100 years ago, polio terrorized New York
The US defeated the disease in 1972, but it still persists elsewhere.
A hundred years ago, there were no 4th of July celebrations in New York City.
Parades were cancelled and children were banned from movie theaters. Half a million pamphlets warning people not to go outside were distributed.
The city was in the grip of a deadly, mysterious illness that crippled child after child. The disease was poliomyelitis, or polio, and it was sending spasms of fear throughout the country.
That summer, 27,000 people were infected and 6,000 people died in New York alone.
It would be many years before scientists understood the disease and for the next few decades, nearly every summer was attended by a polio outbreak.
In 1952, a vaccine was discovered, but that same year nearly 60,000 children were infected in the US. Three years later, the country began vaccinating in earnest and by 1972 the disease was eradicated from the United States.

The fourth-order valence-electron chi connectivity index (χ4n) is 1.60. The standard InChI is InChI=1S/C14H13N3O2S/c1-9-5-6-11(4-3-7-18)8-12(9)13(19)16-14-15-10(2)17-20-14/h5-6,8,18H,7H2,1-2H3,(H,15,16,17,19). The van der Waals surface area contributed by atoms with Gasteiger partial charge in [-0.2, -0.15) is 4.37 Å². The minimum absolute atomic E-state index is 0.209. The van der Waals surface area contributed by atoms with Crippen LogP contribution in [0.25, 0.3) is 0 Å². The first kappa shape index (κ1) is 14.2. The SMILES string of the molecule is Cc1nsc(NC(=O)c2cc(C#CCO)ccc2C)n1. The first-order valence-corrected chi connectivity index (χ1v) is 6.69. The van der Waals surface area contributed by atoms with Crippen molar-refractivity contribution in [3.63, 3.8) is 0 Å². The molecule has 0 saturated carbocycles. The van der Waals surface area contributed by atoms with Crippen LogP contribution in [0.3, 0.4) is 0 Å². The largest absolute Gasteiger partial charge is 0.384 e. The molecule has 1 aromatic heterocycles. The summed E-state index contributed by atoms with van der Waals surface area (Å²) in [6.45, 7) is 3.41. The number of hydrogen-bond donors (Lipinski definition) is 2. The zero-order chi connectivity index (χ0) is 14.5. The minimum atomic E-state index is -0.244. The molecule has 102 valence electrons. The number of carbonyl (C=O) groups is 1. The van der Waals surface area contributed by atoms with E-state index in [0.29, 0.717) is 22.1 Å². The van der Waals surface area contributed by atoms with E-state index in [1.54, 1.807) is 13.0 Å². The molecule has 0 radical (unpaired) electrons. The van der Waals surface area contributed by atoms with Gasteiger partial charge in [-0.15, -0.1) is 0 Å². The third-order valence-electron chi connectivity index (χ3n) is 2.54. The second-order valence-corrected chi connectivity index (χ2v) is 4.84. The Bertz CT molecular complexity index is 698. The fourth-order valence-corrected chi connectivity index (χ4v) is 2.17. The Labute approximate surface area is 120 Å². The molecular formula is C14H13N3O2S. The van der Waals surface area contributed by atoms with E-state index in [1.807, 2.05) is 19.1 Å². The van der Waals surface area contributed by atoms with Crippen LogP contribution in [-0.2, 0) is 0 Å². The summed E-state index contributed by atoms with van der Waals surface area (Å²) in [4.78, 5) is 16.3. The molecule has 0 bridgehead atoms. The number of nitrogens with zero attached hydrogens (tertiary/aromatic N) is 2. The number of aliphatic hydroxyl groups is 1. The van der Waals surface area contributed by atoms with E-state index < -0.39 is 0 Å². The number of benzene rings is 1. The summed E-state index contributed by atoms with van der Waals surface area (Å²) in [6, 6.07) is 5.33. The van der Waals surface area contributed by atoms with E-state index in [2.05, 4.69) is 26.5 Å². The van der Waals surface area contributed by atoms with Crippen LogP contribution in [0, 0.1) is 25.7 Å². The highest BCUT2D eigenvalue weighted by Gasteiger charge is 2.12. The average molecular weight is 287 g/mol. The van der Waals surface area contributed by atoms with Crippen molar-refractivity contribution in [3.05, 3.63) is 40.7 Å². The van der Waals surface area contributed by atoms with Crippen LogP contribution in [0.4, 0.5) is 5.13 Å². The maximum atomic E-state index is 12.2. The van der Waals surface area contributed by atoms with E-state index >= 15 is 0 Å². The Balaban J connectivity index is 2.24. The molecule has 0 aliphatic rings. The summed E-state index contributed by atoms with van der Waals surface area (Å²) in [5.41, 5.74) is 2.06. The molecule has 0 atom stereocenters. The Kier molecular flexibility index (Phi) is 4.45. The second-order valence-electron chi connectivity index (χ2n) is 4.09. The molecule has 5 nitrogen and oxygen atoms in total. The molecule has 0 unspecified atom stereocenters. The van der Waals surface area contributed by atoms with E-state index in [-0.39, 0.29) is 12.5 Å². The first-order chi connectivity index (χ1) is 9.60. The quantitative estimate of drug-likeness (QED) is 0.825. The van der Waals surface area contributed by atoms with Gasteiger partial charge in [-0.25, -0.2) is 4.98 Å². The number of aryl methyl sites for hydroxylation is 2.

Globally, it took a lot longer to eradicate the disease. Up until 1988, 350,000 new cases of polio emerged every year. But now polio is no longer a threat anywhere —-- except in Pakistan and Afghanistan.
Polio once scarred the public imagination and the idea of the dreaded iron lung haunted many childhoods. Today, thanks to the hard work of public health officials, medical professionals and vigilant parents, hardly anyone in the US thinks about the disease.
The disease is 99.9% eradicated but it still persists in remote areas of Pakistan and Afghanistan.
If the world can muster a final push, this disease can be banished to the history books. Or, if we are complacent, polio will have a chance to rebound.
The choice seems clear and on the 100th anniversary of the disease in New York, the world needs to rally around the brave health workers delivering vaccines.
New York has never forgotten the impact of polio and in 2013 Global Citizen worked with the city’s mayor Michael Bloomberg to secure $100 million in funds to fight the disease.
Now it’s up to the rest of the world to do the same.